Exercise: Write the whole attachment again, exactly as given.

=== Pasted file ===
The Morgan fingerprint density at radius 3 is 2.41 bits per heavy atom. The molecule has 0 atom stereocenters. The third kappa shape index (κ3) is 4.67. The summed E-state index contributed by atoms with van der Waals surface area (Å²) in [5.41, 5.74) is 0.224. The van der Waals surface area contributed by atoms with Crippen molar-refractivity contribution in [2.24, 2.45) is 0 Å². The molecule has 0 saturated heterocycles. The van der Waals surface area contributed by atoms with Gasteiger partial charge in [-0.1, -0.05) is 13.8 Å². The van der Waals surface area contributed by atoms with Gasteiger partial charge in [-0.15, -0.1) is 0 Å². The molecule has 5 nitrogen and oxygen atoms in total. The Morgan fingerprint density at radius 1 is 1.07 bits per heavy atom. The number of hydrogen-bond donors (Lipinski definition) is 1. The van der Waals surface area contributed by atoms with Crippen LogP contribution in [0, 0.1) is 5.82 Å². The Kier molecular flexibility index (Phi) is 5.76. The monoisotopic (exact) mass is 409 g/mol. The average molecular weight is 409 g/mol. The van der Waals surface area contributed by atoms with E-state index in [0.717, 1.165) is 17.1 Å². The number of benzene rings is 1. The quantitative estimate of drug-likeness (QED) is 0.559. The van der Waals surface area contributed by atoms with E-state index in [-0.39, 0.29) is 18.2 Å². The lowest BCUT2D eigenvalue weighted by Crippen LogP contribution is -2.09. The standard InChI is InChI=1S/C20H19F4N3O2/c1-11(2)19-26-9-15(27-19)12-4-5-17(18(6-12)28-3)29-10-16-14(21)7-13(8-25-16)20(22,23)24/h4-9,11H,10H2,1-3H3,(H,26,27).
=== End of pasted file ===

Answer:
The Morgan fingerprint density at radius 3 is 2.41 bits per heavy atom. The molecule has 0 atom stereocenters. The third kappa shape index (κ3) is 4.67. The summed E-state index contributed by atoms with van der Waals surface area (Å²) in [5.41, 5.74) is 0.224. The van der Waals surface area contributed by atoms with Crippen molar-refractivity contribution in [2.24, 2.45) is 0 Å². The molecule has 0 saturated heterocycles. The van der Waals surface area contributed by atoms with Gasteiger partial charge in [-0.1, -0.05) is 13.8 Å². The van der Waals surface area contributed by atoms with Gasteiger partial charge in [-0.15, -0.1) is 0 Å². The molecule has 5 nitrogen and oxygen atoms in total. The Morgan fingerprint density at radius 1 is 1.07 bits per heavy atom. The number of hydrogen-bond donors (Lipinski definition) is 1. The van der Waals surface area contributed by atoms with Crippen LogP contribution in [0, 0.1) is 5.82 Å². The Kier molecular flexibility index (Phi) is 5.76. The monoisotopic (exact) mass is 409 g/mol. The average molecular weight is 409 g/mol. The van der Waals surface area contributed by atoms with E-state index in [0.717, 1.165) is 17.1 Å². The number of benzene rings is 1. The quantitative estimate of drug-likeness (QED) is 0.559. The van der Waals surface area contributed by atoms with E-state index in [-0.39, 0.29) is 18.2 Å². The lowest BCUT2D eigenvalue weighted by Crippen LogP contribution is -2.09. The standard InChI is InChI=1S/C20H19F4N3O2/c1-11(2)19-26-9-15(27-19)12-4-5-17(18(6-12)28-3)29-10-16-14(21)7-13(8-25-16)20(22,23)24/h4-9,11H,10H2,1-3H3,(H,26,27).